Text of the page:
Prentice: I'm not the Archbishop of Canterbury.
    Rance: That will come at a later stage of your illness.

The Orton Diaries (1986)[edit]

Edited by John Lahr, Minerva, ISBN 0-7493-9005-0]
  • Usual messages from the heads of the establishment. The Queen from Windsor, the Pope from Rome: Pilate and Caiaphas celebrating the birth of Christ.
    • Sunday 25 December 1966 (p. 38)
  • On the bus going home I heard a most fascinating conversation between an old man and woman. "What a thing, though," the old woman said. "You'd hardly credit it." "She's always made a fuss of the whole family, but never me," the old man said. "Does she have a fire when the young people go to see her?" "Fire?" "She won't get people seeing her without warmth." "I know why she's doing it. Don't think I don't," the old man said. "My sister she said to me, 'I wish I had your easy life.' Now that upset me. I was upset by the way she phrased herself. 'Don't talk to me like that,' I said. 'I've only got to get on the phone and ring a certain number,' I said, 'to have you stopped.'" "Yes," the old woman said, "And you can, can't you?" "Were they always the same?" she said. "When you was a child? Can you throw yourself back? How was they years ago?" "The same," the old man said. "Wicked, isn't it?" the old woman said. "Take care, now" she said, as the old man left her. He didn't say a word but got off the bus looking disgruntled.
    • Wednesday 18 January 1967 (p. 66)
  • On our way home we were waiting for the bus when a very fat, pompous-looking woman reeled out of a pub shouting, "Melancholia? Ad nauseam."
    • Saturday 15 April 1967 (p. 137)

The Edna Welthorpe letters[edit]

  • Sir — In finding so much to praise in Entertaining Mr. Sloane, which seems to be nothing more than a highly sensationalized, lurid, crude and over-dramatised picture of life at its lowest, surely your dramatic critic has taken leave of his senses.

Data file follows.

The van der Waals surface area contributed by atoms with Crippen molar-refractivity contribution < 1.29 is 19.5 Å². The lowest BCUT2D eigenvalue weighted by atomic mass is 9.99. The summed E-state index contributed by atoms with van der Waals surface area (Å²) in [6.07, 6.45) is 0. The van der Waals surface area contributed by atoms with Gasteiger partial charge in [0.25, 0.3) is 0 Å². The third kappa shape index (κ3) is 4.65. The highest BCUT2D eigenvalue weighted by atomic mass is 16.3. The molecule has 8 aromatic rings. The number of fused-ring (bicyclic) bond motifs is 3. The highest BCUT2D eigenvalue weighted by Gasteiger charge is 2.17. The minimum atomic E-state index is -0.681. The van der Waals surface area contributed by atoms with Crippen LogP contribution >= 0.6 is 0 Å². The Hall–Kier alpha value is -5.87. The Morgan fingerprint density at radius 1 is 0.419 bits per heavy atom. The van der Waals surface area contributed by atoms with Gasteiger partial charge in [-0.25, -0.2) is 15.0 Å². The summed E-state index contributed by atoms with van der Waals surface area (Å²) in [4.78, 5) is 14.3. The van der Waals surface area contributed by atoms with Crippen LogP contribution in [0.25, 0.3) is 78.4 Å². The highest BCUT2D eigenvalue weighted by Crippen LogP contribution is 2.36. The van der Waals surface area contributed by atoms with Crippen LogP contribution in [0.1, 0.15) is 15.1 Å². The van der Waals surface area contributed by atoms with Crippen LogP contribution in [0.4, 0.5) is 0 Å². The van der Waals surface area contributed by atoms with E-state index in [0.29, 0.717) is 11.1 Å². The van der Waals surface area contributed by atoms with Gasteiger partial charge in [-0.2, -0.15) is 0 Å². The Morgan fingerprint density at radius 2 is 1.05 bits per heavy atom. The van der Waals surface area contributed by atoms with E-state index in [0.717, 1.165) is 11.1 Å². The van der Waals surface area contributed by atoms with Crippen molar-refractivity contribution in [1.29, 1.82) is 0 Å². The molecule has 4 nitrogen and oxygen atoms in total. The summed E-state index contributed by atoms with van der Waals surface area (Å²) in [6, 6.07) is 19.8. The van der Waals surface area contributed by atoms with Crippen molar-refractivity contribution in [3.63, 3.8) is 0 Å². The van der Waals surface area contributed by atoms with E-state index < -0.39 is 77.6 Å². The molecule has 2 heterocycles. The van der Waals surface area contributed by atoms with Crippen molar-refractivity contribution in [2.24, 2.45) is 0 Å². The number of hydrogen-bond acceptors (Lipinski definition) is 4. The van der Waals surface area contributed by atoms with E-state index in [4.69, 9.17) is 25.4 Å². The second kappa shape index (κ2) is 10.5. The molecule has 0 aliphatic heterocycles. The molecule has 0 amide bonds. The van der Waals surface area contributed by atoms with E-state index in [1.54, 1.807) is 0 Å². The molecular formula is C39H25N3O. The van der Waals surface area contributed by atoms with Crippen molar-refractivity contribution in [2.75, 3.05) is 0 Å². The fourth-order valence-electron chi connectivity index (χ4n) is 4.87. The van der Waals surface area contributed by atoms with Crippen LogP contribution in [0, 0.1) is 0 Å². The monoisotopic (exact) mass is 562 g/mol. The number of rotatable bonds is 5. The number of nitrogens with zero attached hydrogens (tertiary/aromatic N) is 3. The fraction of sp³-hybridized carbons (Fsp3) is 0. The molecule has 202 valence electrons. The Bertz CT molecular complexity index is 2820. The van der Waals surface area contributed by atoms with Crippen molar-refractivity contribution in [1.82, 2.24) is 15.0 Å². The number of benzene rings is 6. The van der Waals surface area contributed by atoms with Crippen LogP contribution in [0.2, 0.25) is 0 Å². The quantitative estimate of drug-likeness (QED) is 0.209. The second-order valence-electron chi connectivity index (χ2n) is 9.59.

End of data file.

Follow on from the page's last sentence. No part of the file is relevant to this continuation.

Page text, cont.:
The effect this nauseating work had on me was to make we want to fill my lungs with some fresh, wholesome Leicester Square air. A distinguished critic, if I quote him correctly, felt the sensation of snakes crawling around his ankles while watching it.

    Yours truly,

    Peter Pinnell

    • This letter was written by Orton under a pseudonym and was published by The Daily Telegraph (p. 283 of the Orton Diaries)

  • Sir — As a playgoer of forty years standing, may I say that I heartily agree with Peter Pinnell in his condemnation of Entertaining Mr Sloane.

    I myself was nauseated by this endless parade of mental and physical perversion. And to be told that such a disgusting piece of filth now passes for humour!

    Today's young playwrights take it upon themselves to flaunt their contempt for ordinary decent people. I hope that the ordinary decent people of this country will shortly strike back!

    Yours truly,

    Edna Welthorpe (Mrs)

    • See above (p. 283 of the Orton Diaries)

The Erpingham Camp

  • With insanity, as with vomit, it is the passerby who receives the inconvenience.

Quotes about Orton[edit]

  • The Oscar Wilde of Welfare State gentility.
    • Ronald Bryden, review of Loot in The Observer ( 2 October 1966)

External links[edit]